We took a couple of our girls to a park to learn all about cybersecurity. The adults (senders) put together a message on cards that were sent down through the network (long strings of yarn) to each computer (each girl). Once the girls received the message, they had to send it on to the receiver (tree). Once the message made it to the receiver, we had the girls unscramble the message and put it all together. While doing the activity, we explained to the girls how the process works through a real network, just like how a train travels and makes several stops until it stops at its final destination. The parents also explained to the girls how important it is to be as safe as possible with what is sent through email, text, and other social media sites because you never know what information will stop at a computer that can be or has been compromised.
Some of the lessons our girls learned from this activity was that cybersecurity affects just more than a home computer. It is affects phones, tablets, and any other tech devices that can be connected to a network. One of the biggest lessons our girls realized through this is that nothing is really ever safe and that information can always have the potential to be compromised or stolen. The parents really worked on explaining to them that all of the modern day apps like Snapchat and Facebook are not safe and that whatever is posted will always be out there. At the age of 10, I would say that they now have a better understanding on the importance of doing their best to keep their information safe and to always be cautious about what is shared through email, text, social media, apps, etc.
Girl Scouts from newly formed Brownie Troop 67615, from Denver’s High Tech Elementary School, were introduced to the concept of cybersecurity earlier this month. The girls drew castles and designed security systems. The girls were very creative and included modern biometric security features, such as facial recognition and fingerprint scanning. The girls combined medieval security concepts such as, moats with alligators, dragons, knights, and tall walls with digital security that included usernames, passwords, motion sensors, and video cameras. The girls discussed ways that security affects their daily life when using computers, tablets, smartphones, and keyless entry. The girls are looking forward to more STEM related activities!
As many as 45 Girl Scouts learned about aviation from the Colorado Chapter of the Ninety-Nines, an international organization of women pilots. Aviation Patch Day was Saturday, Oct. 12. 2018 at Rocky Mountain Metro Airport. Girls explored different parts of aviation at five different stations:
Aircraft Design: Tour Rocky Mountain Metro Airport’s ramp to view and explore different airplanes.
Paper Airplane Aerodynamics: Make and race various paper airplane designs.
ATC (Air Traffic Control): How airplanes are directed around an airport.
Weather: How airplanes are affected by weather.
Aviation History: Take a trip through history to the first pilots and their planes.
The Ninety-Nines was established in 1929 by 99 women pilots with Amelia Earhart as its first President. Today, with over 5,600 members worldwide, one of the key missions of the organization is to promote advancement of aviation through education, scholarships, and mutual support. Over the past 75 years the organization has introduced thousands of girls and women to the wonders of aviation and awarded well over 800 scholarships, helping hundreds of women achieve their aviation dreams.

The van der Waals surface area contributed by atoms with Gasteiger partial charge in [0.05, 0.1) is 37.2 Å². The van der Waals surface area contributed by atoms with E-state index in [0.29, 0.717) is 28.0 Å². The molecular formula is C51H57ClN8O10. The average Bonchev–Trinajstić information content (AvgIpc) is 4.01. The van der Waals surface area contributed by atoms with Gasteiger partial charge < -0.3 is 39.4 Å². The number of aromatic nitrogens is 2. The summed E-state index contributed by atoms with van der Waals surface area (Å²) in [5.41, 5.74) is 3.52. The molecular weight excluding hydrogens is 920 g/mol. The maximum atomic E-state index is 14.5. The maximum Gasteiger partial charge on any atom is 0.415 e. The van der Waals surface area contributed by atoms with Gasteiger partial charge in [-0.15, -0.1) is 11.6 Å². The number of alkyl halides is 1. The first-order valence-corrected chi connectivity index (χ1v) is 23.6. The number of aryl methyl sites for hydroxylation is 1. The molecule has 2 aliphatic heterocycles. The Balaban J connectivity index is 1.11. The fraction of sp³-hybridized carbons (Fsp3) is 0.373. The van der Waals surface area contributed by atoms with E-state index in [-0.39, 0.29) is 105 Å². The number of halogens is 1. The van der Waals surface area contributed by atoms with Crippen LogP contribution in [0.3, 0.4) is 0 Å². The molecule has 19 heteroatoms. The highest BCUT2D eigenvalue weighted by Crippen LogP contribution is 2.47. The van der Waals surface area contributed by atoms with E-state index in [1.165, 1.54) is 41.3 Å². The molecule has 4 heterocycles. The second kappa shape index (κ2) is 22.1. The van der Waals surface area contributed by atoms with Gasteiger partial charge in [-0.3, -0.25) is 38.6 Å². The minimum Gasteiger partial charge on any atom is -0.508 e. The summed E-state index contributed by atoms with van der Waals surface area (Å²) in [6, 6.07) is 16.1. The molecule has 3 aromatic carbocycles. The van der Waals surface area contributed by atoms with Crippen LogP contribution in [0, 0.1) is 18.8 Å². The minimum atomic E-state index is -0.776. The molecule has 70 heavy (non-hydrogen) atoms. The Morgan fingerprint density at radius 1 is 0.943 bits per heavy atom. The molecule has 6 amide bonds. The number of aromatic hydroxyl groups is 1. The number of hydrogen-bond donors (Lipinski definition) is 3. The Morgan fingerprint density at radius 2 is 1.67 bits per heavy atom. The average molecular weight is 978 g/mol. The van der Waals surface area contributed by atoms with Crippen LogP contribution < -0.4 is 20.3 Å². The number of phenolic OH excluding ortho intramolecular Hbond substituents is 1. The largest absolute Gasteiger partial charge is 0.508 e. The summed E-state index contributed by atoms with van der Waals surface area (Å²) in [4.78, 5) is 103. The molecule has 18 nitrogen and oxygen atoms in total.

Girl Scout Juniors are invited to join Colorado School of Mines Society of Women Engineers for a fun day of science explorations! The morning will consist of several science activities ranging from mechanical engineering to chemical engineering. Through completing all the activities at the event, girls will earn a Girl Scout Engineering Day patch and work toward the requirements for Junior level badges (badge information coming soon).
Girl Scouts of Colorado partnered with GE Johnson Construction Company in Colorado Springs to have Careers in Construction day on Saturday, September 29, 2018. Held at GE Johnson’s logistics site, 68 Girl Scouts were treated by staff of the construction company, who volunteered for the day to help the girls. Girls came from all over the state to learn some basic understanding of construction (such needing math skills to know how much materials cost and how much to purchase), as well as get hands-on experience with power and hand tools. Girl Scouts donned pink hard-hats, work gloves, and safety glasses, all requirements to participate.
The girls built Little Libraries, which were then raffled off to the troops that were represented at the event. These were not just any Little Libraries. The ones the girls built included a six-foot-long reading bench with a book box that could hold at least a dozen books and a flower planter on top! The Little Libraries will be installed by the girls and their troops in their communities.
After spending the morning building their Little Libraries, the staff at GE Johnson took the Girl Scouts on an exclusive tour of a very important project in Colorado Springs, the Olympic Museum. It was a great opportunity for the girls to see how the structure was being built and understand why certain features were added to the building. GE Johnson also provided time for the girls to see big vehicles used in the construction trades, including a very cool robotic “tamper” that girls took turns operating.
Stella Hodgkins, Project Manager at GE Johnson, said she was thrilled to put the project together because there are so many opportunities for girls in construction that she wanted to highlight. It is her hope that some girls would seriously consider construction skills trades as a vocation.
The overwhelming response to the day was positive – girls were tired and felt rewarded. Some commented they never would have tried a power drill or other power tools if it hadn’t been for this event. Others were surprised at how much math they had to know. The adults and parents attending were very impressed by the thoroughness of the lessons taught that day, and the opportunities it gave the girls.
Girl Scouts of Colorado gives a huge shout-out to GE Johnson for the awesome day they gave girls!